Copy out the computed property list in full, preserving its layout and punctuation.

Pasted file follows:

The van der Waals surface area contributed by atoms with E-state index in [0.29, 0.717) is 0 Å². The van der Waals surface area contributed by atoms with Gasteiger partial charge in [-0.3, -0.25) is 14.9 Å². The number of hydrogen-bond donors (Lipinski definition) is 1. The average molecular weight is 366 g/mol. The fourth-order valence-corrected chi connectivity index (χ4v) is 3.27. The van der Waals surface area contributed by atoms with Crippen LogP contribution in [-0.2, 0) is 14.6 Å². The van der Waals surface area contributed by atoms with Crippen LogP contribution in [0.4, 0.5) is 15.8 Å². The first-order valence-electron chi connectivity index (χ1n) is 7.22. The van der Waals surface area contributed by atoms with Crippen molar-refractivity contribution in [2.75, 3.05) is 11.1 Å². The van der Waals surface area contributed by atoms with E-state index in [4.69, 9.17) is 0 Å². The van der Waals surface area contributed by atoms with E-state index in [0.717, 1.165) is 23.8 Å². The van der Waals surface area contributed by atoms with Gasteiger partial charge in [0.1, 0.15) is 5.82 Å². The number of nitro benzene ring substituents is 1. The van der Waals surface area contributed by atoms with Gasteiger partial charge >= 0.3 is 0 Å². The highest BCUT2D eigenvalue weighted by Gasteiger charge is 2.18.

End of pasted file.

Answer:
The van der Waals surface area contributed by atoms with E-state index in [0.29, 0.717) is 0 Å². The van der Waals surface area contributed by atoms with Gasteiger partial charge in [-0.3, -0.25) is 14.9 Å². The number of hydrogen-bond donors (Lipinski definition) is 1. The average molecular weight is 366 g/mol. The fourth-order valence-corrected chi connectivity index (χ4v) is 3.27. The van der Waals surface area contributed by atoms with Crippen LogP contribution in [-0.2, 0) is 14.6 Å². The van der Waals surface area contributed by atoms with Crippen LogP contribution in [0.4, 0.5) is 15.8 Å². The first-order valence-electron chi connectivity index (χ1n) is 7.22. The van der Waals surface area contributed by atoms with Crippen molar-refractivity contribution in [2.75, 3.05) is 11.1 Å². The van der Waals surface area contributed by atoms with E-state index in [4.69, 9.17) is 0 Å². The van der Waals surface area contributed by atoms with E-state index in [0.717, 1.165) is 23.8 Å². The van der Waals surface area contributed by atoms with Gasteiger partial charge in [0.1, 0.15) is 5.82 Å². The number of nitro benzene ring substituents is 1. The van der Waals surface area contributed by atoms with Gasteiger partial charge >= 0.3 is 0 Å². The highest BCUT2D eigenvalue weighted by Gasteiger charge is 2.18.